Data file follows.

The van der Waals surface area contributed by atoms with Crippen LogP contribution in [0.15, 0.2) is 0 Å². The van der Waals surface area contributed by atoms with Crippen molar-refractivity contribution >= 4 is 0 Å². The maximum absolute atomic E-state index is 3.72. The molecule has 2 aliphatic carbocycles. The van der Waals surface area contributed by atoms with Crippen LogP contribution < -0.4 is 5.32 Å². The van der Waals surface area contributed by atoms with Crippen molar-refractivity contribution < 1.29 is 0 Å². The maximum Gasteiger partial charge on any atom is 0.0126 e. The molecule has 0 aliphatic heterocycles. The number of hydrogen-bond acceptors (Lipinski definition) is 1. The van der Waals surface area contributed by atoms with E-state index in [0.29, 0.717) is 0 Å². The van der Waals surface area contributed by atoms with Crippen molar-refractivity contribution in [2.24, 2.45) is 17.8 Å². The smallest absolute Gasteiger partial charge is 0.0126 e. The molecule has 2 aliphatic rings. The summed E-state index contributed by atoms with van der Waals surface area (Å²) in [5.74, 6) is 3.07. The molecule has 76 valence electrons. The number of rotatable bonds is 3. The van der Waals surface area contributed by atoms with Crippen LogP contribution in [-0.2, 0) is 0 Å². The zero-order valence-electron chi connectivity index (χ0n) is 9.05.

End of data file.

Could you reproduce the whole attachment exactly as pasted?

The van der Waals surface area contributed by atoms with Crippen LogP contribution in [0.15, 0.2) is 0 Å². The van der Waals surface area contributed by atoms with Crippen molar-refractivity contribution >= 4 is 0 Å². The maximum absolute atomic E-state index is 3.72. The molecule has 2 aliphatic carbocycles. The van der Waals surface area contributed by atoms with Crippen LogP contribution < -0.4 is 5.32 Å². The van der Waals surface area contributed by atoms with Crippen molar-refractivity contribution < 1.29 is 0 Å². The maximum Gasteiger partial charge on any atom is 0.0126 e. The molecule has 0 aliphatic heterocycles. The number of hydrogen-bond acceptors (Lipinski definition) is 1. The van der Waals surface area contributed by atoms with E-state index in [0.29, 0.717) is 0 Å². The van der Waals surface area contributed by atoms with Crippen molar-refractivity contribution in [2.24, 2.45) is 17.8 Å². The smallest absolute Gasteiger partial charge is 0.0126 e. The molecule has 2 aliphatic rings. The summed E-state index contributed by atoms with van der Waals surface area (Å²) in [5.74, 6) is 3.07. The molecule has 76 valence electrons. The number of rotatable bonds is 3. The van der Waals surface area contributed by atoms with Crippen LogP contribution in [-0.2, 0) is 0 Å². The zero-order valence-electron chi connectivity index (χ0n) is 9.05.